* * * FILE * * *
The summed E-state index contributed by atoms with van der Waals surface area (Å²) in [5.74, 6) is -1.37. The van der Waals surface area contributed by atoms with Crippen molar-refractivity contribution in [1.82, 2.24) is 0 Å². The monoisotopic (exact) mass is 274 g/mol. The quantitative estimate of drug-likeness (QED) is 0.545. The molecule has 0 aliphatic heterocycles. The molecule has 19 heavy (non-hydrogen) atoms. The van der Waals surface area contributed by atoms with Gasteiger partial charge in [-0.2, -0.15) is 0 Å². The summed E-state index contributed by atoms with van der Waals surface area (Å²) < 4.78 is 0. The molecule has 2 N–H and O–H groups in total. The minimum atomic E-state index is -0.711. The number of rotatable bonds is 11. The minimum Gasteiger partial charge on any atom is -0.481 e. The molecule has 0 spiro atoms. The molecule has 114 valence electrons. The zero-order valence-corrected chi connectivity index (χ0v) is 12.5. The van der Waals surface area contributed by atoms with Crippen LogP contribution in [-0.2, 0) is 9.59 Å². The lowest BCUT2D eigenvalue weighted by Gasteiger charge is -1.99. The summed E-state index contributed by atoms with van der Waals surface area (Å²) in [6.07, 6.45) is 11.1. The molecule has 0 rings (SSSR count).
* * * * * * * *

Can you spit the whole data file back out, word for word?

The summed E-state index contributed by atoms with van der Waals surface area (Å²) in [5.74, 6) is -1.37. The van der Waals surface area contributed by atoms with Crippen molar-refractivity contribution in [1.82, 2.24) is 0 Å². The monoisotopic (exact) mass is 274 g/mol. The quantitative estimate of drug-likeness (QED) is 0.545. The molecule has 0 aliphatic heterocycles. The molecule has 19 heavy (non-hydrogen) atoms. The van der Waals surface area contributed by atoms with Gasteiger partial charge in [-0.2, -0.15) is 0 Å². The summed E-state index contributed by atoms with van der Waals surface area (Å²) < 4.78 is 0. The molecule has 2 N–H and O–H groups in total. The minimum atomic E-state index is -0.711. The number of rotatable bonds is 11. The minimum Gasteiger partial charge on any atom is -0.481 e. The molecule has 0 spiro atoms. The molecule has 114 valence electrons. The zero-order valence-corrected chi connectivity index (χ0v) is 12.5. The van der Waals surface area contributed by atoms with Crippen LogP contribution in [-0.2, 0) is 9.59 Å². The lowest BCUT2D eigenvalue weighted by Gasteiger charge is -1.99. The summed E-state index contributed by atoms with van der Waals surface area (Å²) in [6.07, 6.45) is 11.1. The molecule has 0 rings (SSSR count).